Only three out of 20 indicated who they were going to vote for.

One person said he knew there was going to be a provincial election, but didn’t know it was starting this coming Wednesday.

Five out of 20 said they are ineligible to vote (Four said they haven’t been in Canada long enough, one said she is underage). Seven out of 20 haven’t decided yet who they are going to vote for.

 

 

 

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Who should lead the province? A minority Progressive Conservative government looks like the best choice

By Pepper Parr

April 30th, 2022

BURLINGTON, ON

OPINION

The players in the provincial election that will begin on Wednesday are moving into the campaign offices during the weekend.

Burlington is caught up in the mini scandal over a Council member giving away information discussed in a Closed Session of Council and being sanctioned for her behaviour.

The attention being given the Integrity Commission report is going to have to be directed to the election of the next provincial government – where there are very real and very critical decisions to be made.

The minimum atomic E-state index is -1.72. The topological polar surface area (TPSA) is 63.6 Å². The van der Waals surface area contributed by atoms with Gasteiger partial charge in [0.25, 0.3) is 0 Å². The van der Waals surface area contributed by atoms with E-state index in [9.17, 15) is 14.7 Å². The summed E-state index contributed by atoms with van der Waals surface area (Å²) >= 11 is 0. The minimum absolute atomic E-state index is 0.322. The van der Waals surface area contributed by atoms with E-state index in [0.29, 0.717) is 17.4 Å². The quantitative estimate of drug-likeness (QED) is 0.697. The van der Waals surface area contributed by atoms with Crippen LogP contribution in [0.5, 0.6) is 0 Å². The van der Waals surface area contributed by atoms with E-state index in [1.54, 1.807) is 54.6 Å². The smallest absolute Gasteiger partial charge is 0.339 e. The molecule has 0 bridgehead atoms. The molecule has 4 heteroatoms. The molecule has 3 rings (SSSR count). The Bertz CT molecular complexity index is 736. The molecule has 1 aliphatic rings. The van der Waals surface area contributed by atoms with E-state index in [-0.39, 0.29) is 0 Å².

The manner in which the province has handled the pandemic and the approach they are taking to climate change are troubling.  In the past, Conservative parties have hidden their candidates and relied on their membership base to keep them in office.

Natalie Pierre – appointed not nominated but the Progressive Conservative candidate nevertheless.

This time around Natalie Pierre will be seen and heard today as the Progressive Conservatives open their campaign office.  How much the public sees and hears from her after that is questionable.

The same gang that managed the campaign of Emily Brown, is running the Natalie Pierre campaign.

In Brown they had a candidate who could have given Karina Gould a much more serious run – but the campaign directors wouldn’t let the public see or hear her – other than at political party events and the Chamber of Commerce debate.